Ontario’s new post-secondary education minister sees students’ interests, not degrees, as his priority

Ontario’s newly minted minister of post-secondary education has offered up advice to young students struggling to complete their studies.

“The whole system is suffering. We need young people who are interested in getting a job,” Gerard O’Brien said during a roundtable discussion on Monday, according to The Globe and Mail.

“There is a lot of talk about education and money, and both are important but these are things we talked about a long time ago,” O’Brien said. “What’s in it for the student? What happens to these young people when they get into the workforce? We need to focus on creating that relationship between the student and what they would like to do in life.”

O’Brien’s comments came as part of the roundtable discussion on post-secondary education that also included Barbara Milliken, the president of Wilfrid Laurier University, and Dr. James Young, the dean of the faculty of environmental engineering at the University of Waterloo.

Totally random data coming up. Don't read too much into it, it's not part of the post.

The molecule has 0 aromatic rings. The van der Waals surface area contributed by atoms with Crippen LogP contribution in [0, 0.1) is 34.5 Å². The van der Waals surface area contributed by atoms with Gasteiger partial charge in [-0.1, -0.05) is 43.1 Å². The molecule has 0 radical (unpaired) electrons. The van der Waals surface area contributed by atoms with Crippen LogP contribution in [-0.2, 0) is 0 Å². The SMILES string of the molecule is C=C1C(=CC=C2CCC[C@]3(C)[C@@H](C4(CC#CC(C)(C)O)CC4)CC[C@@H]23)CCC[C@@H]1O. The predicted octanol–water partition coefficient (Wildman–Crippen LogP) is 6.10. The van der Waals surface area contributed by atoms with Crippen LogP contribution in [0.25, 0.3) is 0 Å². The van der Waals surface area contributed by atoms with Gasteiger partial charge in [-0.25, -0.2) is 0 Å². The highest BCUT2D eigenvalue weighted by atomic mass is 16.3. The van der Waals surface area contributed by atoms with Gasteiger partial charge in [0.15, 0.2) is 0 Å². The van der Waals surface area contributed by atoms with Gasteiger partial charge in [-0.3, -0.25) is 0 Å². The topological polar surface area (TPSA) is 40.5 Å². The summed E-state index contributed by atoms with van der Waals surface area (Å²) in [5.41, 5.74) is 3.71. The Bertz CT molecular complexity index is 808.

O’Brien was tapped as the minister of post-secondary education at the end of March.

Students in the province have been vocal about their discontent over what they see as an industry that is too focused on producing skills and degrees that put students at a distinct disadvantage when it comes to finding a job.

“If my daughter or my son, who is going to be graduating this year, is in jeopardy because of the decisions that colleges and universities are making, then we need to be talking about it,” Robert Leche, the president of Cambrian College, told CTV last year.

Read the full story at The Globe and Mail.

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